Review | Miyu Irino “Boku no Mitsuketa Mono”

Miyu Irino‘s “Boku no Mitsuketa Mono” strays away from the rock sound in “E=mc²“. With the expectations high after that, does this one lives up to the hype?

Title: Boku no Mitsuketa Mono
Label: Kiramune
Release date: 08/05/15 
Genre: J-Pop


2. 不埒なセッション
3. Happy Day 
4. アジサイの花束 
5. 月と僕の距離 
6. 見果てぬ世界、繋がる想い

Track by track analysis:


The slow tempo drums, the brass, a funky bass, and the melodic piano do the honors in this track. A trip back to a jazzy night back in the 20’s/30’s is in order with this track.

It’s simple but incredibly addictive right from the intro.

Laidback, classy, and jazzy instrumental – a fatal trio that demands strong yet smooth vocals that only Miyu can deliver impeccably. Interesting track to kick off this mini-album, let’s see if the momentum keeps up.

2. 不埒なセッション

We’re provided with a complete 360º from this track. Kicking off with rap bits but quickly calling the guitars into the mix, 不埒なセッション shows us a different side to Miyu‘s music.

The mix between rock, pop, and jazz fit surprisingly well in this track, besides the fact the intro might induce you in error because this is not a hip-hop/rap track at all.

Somehow the chorus sounds like it could be from GRANRODEO, it has that excitement and power without being aggressive that only GR knows how to deliver, yet this track is from Miyu and it sounds great nevertheless.

It’s also safe to say that Daisuke Namikawa and Kenichi Suzumura (fellow seiyuu and Kiramune peers) provided the vocals to the rap bits in the intro and ending parts of the track.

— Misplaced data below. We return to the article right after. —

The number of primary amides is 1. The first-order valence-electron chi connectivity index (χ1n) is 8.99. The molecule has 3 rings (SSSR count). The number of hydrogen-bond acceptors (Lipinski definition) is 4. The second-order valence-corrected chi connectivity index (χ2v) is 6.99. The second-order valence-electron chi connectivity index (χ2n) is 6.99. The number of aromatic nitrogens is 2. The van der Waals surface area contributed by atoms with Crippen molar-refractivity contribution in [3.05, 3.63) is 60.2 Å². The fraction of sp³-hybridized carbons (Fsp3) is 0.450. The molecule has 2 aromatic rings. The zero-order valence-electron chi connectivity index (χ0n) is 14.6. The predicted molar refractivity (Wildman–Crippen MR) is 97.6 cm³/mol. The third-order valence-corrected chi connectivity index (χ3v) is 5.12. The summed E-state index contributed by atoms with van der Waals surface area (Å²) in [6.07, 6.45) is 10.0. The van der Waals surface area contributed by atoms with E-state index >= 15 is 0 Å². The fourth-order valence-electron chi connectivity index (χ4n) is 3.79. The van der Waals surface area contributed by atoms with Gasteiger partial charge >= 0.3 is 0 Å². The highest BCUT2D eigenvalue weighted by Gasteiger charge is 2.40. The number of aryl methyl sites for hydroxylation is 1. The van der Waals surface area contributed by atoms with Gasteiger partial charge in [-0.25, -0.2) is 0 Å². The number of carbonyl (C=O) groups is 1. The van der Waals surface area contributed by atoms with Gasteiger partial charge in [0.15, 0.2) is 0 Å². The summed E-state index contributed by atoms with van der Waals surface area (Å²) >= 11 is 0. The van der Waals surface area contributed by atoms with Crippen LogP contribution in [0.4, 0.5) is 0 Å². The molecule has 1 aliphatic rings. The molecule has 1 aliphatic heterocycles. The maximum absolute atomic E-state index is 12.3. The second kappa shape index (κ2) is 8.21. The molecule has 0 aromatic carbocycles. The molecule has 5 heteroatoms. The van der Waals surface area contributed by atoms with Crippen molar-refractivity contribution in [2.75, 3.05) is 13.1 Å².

The first 20 seconds into the track were golden and if the guitar parts kept going in that direction this track could have easily been one of the more interesting ones in the mini-album. Still, it is energetic, catchy, and fun.

3. Happy Day

Trademark Miyu‘s debut days pop track. Simple, resorting instrumentally in the piano, slow drums, and the bass to give the listener that bright “aura” that his music usually has around.

This song leaves a whole lot of space for Miyu to showcase his vocals and that’s exactly what he does in this track.

With no problems whatsoever maintaining his keys throughout the track while showing us how steady his vocals are Happy Day turned out to be a solid track yet, as a whole is a bit bland.

Lacks some excitement, twists, a powerful outro, or something of the sort. Not bad but could be a whole lot better because the vocal performance was pretty solid. 

4. アジサイの花束

Going back to Miyu‘s pop-rock focused on the acoustic guitars we find アジサイの花束, an upbeat track where guitars, bass, and drums reign with no opposition.

Instrumentally wise just take a look at the outro and the bridge that impress with both the guitar solo as well as the sweet moment with Miyu alongside with piano as his only accompaniment. Beautiful melody and execution in the instrumental.

On the other side, Miyu fits like a glove in the whole track, the genre where he shines the best is pop-rock and this track simply confirms it. It’s a performance full of emotion that grabs you from the very first second and that is something to commend.

5. 月と僕の距離

Slow, emotional, and mesmerizing might be some of the words used to describe this beautiful track. The setting: Miyu and a piano. Simple isn’t it? And it’s more than enough to impress everyone.

As a ballad, 月と僕の距離 keeps things really raw and doesn’t require any other instrument to complement it. Very close to an acapella, this is a hard track to sing for the wide majority of singers because you have no backup to save you from a slightly poor performance.